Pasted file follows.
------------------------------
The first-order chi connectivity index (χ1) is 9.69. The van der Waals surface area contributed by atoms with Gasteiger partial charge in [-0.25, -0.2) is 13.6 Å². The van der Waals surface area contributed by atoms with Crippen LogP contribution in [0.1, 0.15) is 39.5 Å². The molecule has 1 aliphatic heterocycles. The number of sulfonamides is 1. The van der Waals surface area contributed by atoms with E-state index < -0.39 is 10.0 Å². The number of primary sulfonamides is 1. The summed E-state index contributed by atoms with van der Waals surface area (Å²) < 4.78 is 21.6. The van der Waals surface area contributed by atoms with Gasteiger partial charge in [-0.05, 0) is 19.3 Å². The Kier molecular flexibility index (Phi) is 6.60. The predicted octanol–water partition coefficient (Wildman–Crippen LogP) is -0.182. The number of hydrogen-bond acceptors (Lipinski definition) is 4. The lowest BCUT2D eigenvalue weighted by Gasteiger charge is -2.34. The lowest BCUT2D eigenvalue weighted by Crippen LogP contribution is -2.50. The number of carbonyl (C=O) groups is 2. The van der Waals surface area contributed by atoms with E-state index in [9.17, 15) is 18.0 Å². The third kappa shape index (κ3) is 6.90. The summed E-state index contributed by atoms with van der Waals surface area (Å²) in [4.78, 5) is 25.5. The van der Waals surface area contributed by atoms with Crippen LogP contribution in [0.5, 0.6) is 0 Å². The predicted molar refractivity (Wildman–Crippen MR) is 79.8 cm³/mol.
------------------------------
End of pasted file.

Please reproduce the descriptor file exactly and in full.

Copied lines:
The first-order chi connectivity index (χ1) is 9.69. The van der Waals surface area contributed by atoms with Gasteiger partial charge in [-0.25, -0.2) is 13.6 Å². The van der Waals surface area contributed by atoms with Crippen LogP contribution in [0.1, 0.15) is 39.5 Å². The molecule has 1 aliphatic heterocycles. The number of sulfonamides is 1. The van der Waals surface area contributed by atoms with E-state index < -0.39 is 10.0 Å². The number of primary sulfonamides is 1. The summed E-state index contributed by atoms with van der Waals surface area (Å²) < 4.78 is 21.6. The van der Waals surface area contributed by atoms with Gasteiger partial charge in [-0.05, 0) is 19.3 Å². The Kier molecular flexibility index (Phi) is 6.60. The predicted octanol–water partition coefficient (Wildman–Crippen LogP) is -0.182. The number of hydrogen-bond acceptors (Lipinski definition) is 4. The lowest BCUT2D eigenvalue weighted by Gasteiger charge is -2.34. The lowest BCUT2D eigenvalue weighted by Crippen LogP contribution is -2.50. The number of carbonyl (C=O) groups is 2. The van der Waals surface area contributed by atoms with E-state index in [9.17, 15) is 18.0 Å². The third kappa shape index (κ3) is 6.90. The summed E-state index contributed by atoms with van der Waals surface area (Å²) in [4.78, 5) is 25.5. The van der Waals surface area contributed by atoms with Crippen LogP contribution in [0.5, 0.6) is 0 Å². The predicted molar refractivity (Wildman–Crippen MR) is 79.8 cm³/mol.